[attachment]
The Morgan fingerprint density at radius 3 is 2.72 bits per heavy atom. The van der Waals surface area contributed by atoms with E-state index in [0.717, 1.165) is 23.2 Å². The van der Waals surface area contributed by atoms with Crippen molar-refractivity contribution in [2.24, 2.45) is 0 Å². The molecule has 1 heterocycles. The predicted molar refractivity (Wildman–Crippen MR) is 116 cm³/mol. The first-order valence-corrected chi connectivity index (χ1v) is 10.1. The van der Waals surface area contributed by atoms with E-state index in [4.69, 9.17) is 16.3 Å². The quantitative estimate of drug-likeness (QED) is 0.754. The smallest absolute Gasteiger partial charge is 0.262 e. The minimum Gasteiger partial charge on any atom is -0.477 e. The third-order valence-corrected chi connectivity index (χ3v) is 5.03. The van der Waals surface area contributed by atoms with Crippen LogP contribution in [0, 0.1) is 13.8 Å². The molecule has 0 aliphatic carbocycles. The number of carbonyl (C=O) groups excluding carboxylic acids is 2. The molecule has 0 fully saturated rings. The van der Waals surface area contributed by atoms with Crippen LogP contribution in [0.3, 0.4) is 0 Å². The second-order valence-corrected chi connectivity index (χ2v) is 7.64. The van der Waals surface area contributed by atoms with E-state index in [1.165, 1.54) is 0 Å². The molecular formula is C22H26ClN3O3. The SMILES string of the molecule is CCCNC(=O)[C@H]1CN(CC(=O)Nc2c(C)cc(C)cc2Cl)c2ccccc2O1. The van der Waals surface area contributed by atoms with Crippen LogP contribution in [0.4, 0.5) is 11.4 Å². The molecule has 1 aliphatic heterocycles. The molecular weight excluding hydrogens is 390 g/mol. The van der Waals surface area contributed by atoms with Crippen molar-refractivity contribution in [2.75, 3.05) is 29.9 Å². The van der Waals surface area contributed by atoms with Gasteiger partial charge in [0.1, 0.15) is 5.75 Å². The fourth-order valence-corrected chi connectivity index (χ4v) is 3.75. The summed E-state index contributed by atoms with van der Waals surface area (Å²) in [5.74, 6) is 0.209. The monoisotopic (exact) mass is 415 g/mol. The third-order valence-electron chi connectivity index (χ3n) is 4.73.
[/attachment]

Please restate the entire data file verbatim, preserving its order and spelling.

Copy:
The Morgan fingerprint density at radius 3 is 2.72 bits per heavy atom. The van der Waals surface area contributed by atoms with E-state index in [0.717, 1.165) is 23.2 Å². The van der Waals surface area contributed by atoms with Crippen molar-refractivity contribution in [2.24, 2.45) is 0 Å². The molecule has 1 heterocycles. The predicted molar refractivity (Wildman–Crippen MR) is 116 cm³/mol. The first-order valence-corrected chi connectivity index (χ1v) is 10.1. The van der Waals surface area contributed by atoms with E-state index in [4.69, 9.17) is 16.3 Å². The quantitative estimate of drug-likeness (QED) is 0.754. The smallest absolute Gasteiger partial charge is 0.262 e. The minimum Gasteiger partial charge on any atom is -0.477 e. The third-order valence-corrected chi connectivity index (χ3v) is 5.03. The van der Waals surface area contributed by atoms with Crippen LogP contribution in [0, 0.1) is 13.8 Å². The molecule has 0 aliphatic carbocycles. The number of carbonyl (C=O) groups excluding carboxylic acids is 2. The molecule has 0 fully saturated rings. The van der Waals surface area contributed by atoms with Crippen LogP contribution in [0.3, 0.4) is 0 Å². The second-order valence-corrected chi connectivity index (χ2v) is 7.64. The van der Waals surface area contributed by atoms with E-state index in [1.165, 1.54) is 0 Å². The molecular formula is C22H26ClN3O3. The SMILES string of the molecule is CCCNC(=O)[C@H]1CN(CC(=O)Nc2c(C)cc(C)cc2Cl)c2ccccc2O1. The van der Waals surface area contributed by atoms with Crippen LogP contribution in [0.4, 0.5) is 11.4 Å². The molecule has 1 aliphatic heterocycles. The molecular weight excluding hydrogens is 390 g/mol. The van der Waals surface area contributed by atoms with Crippen molar-refractivity contribution in [2.75, 3.05) is 29.9 Å². The van der Waals surface area contributed by atoms with Gasteiger partial charge in [0.1, 0.15) is 5.75 Å². The fourth-order valence-corrected chi connectivity index (χ4v) is 3.75. The summed E-state index contributed by atoms with van der Waals surface area (Å²) in [5.74, 6) is 0.209. The monoisotopic (exact) mass is 415 g/mol. The third-order valence-electron chi connectivity index (χ3n) is 4.73.